We're not powerless
Officials were quick to blame last week’s Marion power failure on use of air conditioners, but hot weather was merely the straw that broke a mismanaged camel’s back.
Thursday was only the 16th hottest day in the past two years — not exactly unprecedented or unexpected. Though antiquated, the circuit that failed has enough capacity to power more air conditioners than probably exist in the entire city.
The problem is it operates at relatively low voltage prone to fluctuation and current loss, especially to nearby foliage. Trees don’t have to touch a line to siphon off power. On warm, humid days, just being in proximity can consume huge amounts of current — sometimes more than half.
Basically, Marion’s Circuit No. 2 is a tire with a slow leak. We need to fix it, which the city’s impending 12.47-kilovolt upgrade will do. Meanwhile it requires some babying.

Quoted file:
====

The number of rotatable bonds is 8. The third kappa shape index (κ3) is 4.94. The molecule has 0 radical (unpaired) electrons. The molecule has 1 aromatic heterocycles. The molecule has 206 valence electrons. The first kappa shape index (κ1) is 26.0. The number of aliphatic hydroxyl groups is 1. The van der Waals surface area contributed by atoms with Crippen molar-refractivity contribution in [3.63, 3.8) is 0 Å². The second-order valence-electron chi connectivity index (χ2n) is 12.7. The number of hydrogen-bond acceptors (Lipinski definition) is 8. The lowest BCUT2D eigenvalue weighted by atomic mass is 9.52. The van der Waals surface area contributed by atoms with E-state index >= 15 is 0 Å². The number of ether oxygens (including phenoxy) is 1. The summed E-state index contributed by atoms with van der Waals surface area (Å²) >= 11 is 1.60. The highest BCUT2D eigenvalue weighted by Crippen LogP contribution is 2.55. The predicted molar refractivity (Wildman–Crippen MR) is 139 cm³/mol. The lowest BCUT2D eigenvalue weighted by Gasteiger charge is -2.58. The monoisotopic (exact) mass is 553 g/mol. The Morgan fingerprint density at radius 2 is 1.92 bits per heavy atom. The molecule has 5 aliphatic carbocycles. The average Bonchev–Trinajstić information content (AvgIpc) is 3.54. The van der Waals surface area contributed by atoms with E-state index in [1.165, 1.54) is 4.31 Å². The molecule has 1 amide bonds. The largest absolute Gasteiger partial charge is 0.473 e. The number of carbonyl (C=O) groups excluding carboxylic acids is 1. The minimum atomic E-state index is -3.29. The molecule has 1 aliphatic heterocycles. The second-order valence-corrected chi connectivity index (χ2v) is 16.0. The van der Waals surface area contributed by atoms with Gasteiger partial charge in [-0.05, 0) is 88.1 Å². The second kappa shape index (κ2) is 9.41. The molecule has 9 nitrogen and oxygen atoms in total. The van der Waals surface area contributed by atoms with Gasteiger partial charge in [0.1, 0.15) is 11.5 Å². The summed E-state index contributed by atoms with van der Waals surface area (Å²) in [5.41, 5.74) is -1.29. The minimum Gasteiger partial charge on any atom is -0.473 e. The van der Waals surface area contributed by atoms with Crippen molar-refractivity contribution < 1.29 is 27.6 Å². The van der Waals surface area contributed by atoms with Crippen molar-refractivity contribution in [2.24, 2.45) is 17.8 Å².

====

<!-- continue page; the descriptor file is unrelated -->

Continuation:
Regularly checking the pressure in a leaky tire keeps it from getting so low it blows out. Monitoring how much power the city supplies versus how much it bills customers for would provide a pressure gauge of sorts. The city does that, but for its system as a whole, not just for this one troublesome circuit.
The equivalent of airing up the tire once it appears low involves sending crews to trim foliage away from power lines. The city did that, too, but in May, well before trees had fully leafed out and before two months of rapid growth in a rainy summer.
Blaming raccoons, a single isolated branch, or worse yet citizens just trying to stay cool may score political points, but it fails to address the underlying problem.
The good news is, once this leakage is taken care of, Marion’s astronomical electric rates could go down because the city won’t lose so much of the power it buys.
— ERIC MEYER
Last modified Aug. 4, 2021